The tax, which was originally proposed in the Treasury’s 2018 Statement, was announced in the 2020 Budget as a levy of £200 per tonne on all domestically manufactured or imported packaging containing less than 30 per cent recycled content from April 2022
Alongside the cost per tonne of packaging, the consultation also welcomed opinions on the scope of the tax, how the tax will be collected and enforced, and who will be liable to pay the tax. These issues were included in the draft legislation for the tax, which was published alongside the summary of responses.
The Treasury stated that the majority of the 291 respondents agreed with the majority of proposals in the consultation, with the summary document setting out the Government’s responses to a small number of concerns, such as those relating to competitiveness and supporting UK manufacturers.
In response to questions relating to the scope of the tax, the Government confirmed that the draft legislation for the tax defines ‘plastic’ as a material consisting of polymer to which additives or substances may have been added, with cellulose-based polymers classified as an exception.
Responding to a concern about the liability of the tax, on which respondents generally agreed that UK manufacturers should be liable, the Government intends the tax point should arise at the final stage of conversion – after ancillary processing, but before the packaging is packed or filled.
Robbie Staniforth, Head of Policy at Ecosurety, said: “Today’s announcement provides further clarity and certainly for the recycling sector. The mere threat of this legislation over the past few years has already stimulated market development for recycled plastics.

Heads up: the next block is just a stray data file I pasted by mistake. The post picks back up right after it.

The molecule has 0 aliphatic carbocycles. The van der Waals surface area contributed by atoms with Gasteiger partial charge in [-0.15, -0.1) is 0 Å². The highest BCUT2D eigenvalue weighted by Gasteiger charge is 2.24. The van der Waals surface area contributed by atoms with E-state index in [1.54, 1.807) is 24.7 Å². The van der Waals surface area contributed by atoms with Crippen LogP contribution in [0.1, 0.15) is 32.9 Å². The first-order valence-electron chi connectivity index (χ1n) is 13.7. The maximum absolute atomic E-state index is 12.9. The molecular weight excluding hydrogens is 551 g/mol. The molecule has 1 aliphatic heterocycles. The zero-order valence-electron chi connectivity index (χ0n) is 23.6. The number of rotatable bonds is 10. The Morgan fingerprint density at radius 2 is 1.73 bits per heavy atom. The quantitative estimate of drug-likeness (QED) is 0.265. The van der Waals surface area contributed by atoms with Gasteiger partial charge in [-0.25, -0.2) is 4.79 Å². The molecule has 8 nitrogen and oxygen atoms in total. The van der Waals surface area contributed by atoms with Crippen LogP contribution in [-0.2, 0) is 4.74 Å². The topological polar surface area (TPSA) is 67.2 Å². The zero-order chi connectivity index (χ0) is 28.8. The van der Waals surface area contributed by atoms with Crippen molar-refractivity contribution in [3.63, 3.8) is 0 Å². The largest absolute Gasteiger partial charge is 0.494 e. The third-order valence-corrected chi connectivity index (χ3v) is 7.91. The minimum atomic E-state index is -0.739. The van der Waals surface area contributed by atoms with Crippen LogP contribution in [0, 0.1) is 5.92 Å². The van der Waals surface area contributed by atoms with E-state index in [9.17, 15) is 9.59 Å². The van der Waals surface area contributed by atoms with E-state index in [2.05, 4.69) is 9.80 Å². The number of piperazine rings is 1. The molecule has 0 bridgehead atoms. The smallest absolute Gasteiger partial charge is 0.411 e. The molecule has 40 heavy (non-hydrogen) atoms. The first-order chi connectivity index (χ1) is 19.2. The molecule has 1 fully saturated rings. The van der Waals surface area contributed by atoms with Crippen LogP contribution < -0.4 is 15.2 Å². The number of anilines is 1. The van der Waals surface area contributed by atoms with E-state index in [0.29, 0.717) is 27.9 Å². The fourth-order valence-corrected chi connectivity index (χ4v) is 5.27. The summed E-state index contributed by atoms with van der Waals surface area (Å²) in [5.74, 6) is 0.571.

“It is now not just fashionable to include recycled content in packaging but an imperative. Many plastic packaging producers have already advanced their plans and relationships with the resource sector and this draft legislation is only likely to increase the level of cross-sector engagement.
“While the tax continues to represent a blunt instrument, due to the lack of hypothecation of revenues towards the development of recycling, the simplicity of definitions make clear how it can be avoided through the inclusion of recycled content.
“Collaboration, innovation and infrastructure will doubtlessly be needed if environmental outcomes are to be improved, whether it be de-packaging, the advancement of reusable packaging or the holy grail of film to film plastics recycling.”
Matt Davies, Industry and Sustainability Manager at the British Plastics Federation (BPF), commented: “The British Plastics Federation (BPF) is pleased that Her Majesty’s Treasury listened to concerns from across the supply chain and understood that details within the Plastics Packaging Tax needed to be amended to ensure that the competitiveness of UK companies was not undermined.
We continue our dialogue with the Treasury, however, as issues remain when it comes to the available supply of recycled material and there are also particular regulatory barriers to including it. For the UK to meet future demand for recycled plastic, we would like to see the consistent collection of materials for recycling across the whole of the UK and for all plastics to be collected.”